In his search for an alternative to catholic Christianity, Augustine of Hippo (AD 354–430) turned to a religious sect known as Manichaeism, which promised to synthesize Christ’s “true” teachings with classical wisdom. The Manichees1 followed the teaching of Mani (AD 216–277), a Persian religious leader who was crucified for claiming to be the Paraclete and restorer of the true teaching of Christ. An odd blend of materialism and dualism, Manichaeism taught that the world was dominated by two co-eternal and opposed principles, one benevolent (Ormuzd: “light”), and one malevolent (Ahriman: “darkness”). These two “realities” were responsible for bringing eternal strife and conflict to the world. Like the Gnostics, the Manichees believed that Christ was solely spiritual, had no material body, and did not actually die on the cross. The Manichees strongly opposed catholic Christianity.
As a faithful Manichee, Augustine had three basic problems with Christianity. First, his materialism prevented him from conceiving of God as an immaterial (or incorporeal), transcendent reality, imperceptible to the senses. Second, Augustine had questions about the problem of evil, especially evil’s relationship to God. He asked: “Where then is evil? What is its origin? How did it steal into the world?…Where then does evil come from, if God made all things and, because he is good, made them good too?”2 In his mind, Manicheans provided a better explanation to the problem of evil through its dualism.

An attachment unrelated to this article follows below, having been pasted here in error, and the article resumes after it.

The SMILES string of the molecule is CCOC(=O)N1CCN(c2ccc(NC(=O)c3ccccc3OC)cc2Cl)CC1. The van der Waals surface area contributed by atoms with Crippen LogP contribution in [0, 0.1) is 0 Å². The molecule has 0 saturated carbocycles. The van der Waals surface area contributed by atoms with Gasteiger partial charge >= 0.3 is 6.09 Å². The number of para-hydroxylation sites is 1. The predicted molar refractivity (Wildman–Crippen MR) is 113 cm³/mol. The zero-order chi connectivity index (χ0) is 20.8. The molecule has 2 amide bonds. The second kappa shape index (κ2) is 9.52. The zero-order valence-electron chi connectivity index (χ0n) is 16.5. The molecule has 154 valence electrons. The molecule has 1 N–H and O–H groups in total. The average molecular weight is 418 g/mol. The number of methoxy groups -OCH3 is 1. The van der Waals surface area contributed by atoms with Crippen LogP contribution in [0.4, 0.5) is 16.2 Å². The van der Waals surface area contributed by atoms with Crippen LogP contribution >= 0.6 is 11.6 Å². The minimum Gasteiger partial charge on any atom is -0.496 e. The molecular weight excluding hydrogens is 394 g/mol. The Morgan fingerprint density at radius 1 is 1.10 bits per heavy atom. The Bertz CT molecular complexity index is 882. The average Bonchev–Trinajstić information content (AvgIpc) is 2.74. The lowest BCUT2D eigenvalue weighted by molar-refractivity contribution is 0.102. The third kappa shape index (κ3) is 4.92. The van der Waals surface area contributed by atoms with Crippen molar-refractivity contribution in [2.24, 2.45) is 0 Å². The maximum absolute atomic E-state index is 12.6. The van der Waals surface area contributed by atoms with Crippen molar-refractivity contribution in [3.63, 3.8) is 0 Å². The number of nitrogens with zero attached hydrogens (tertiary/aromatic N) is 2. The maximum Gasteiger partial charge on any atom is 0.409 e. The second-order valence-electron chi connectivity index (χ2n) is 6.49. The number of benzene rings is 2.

Third, Augustine believed that while Christianity is based on faith, Manichaeism was based on reason and, thus, provided the truth. Finding the truth was, after all, Augustine’s main objective. Furthermore, Manichaeism’s view concerning cosmic evil and strife in the world (a type of fatalism) allowed Augustine to justify his own sinful tendencies (especially sexual) as actions beyond his personal control.
A Closer Look at Manichaeism
While Augustine remained a Manichee for nine years, ultimately his keen analytical mind began to question the coherence of Manichaeism’s dualism. He questioned whether his chosen religious system could provide the adequate explanation of ultimate truth and reality he sought.
Manichaeism’s hold on Augustine finally broke when he met with the highly regarded Manichee bishop, Faustus. Though charming and articulate, Faustus could not answer Augustine’s metaphysical and epistemological objections to Manichaeism. Augustine came to view this religious system as having deep philosophical flaws and, therefore, unworthy of his deepest commitment. However, while he was no longer officially within the Manichee fold, some of its ideas continued to shape his philosophical and religious thinking—thus, he still retained his three stated objections to Christianity.
Continued in two weeks
- Allan D. Fitzgerald, ed., Augustine through the Ages (Grand Rapids: Eerdmans, 1999), s.v. “Mani, Manichaeism”; and Ed L. Miller, Questions That Matter, 4th ed. (New York: McGraw-Hill, 1996), 374–75.
- Augustine, Confessions, trans. R. S. Pine-Coffin (New York: Barnes & Noble, 1992), Book VII, 5.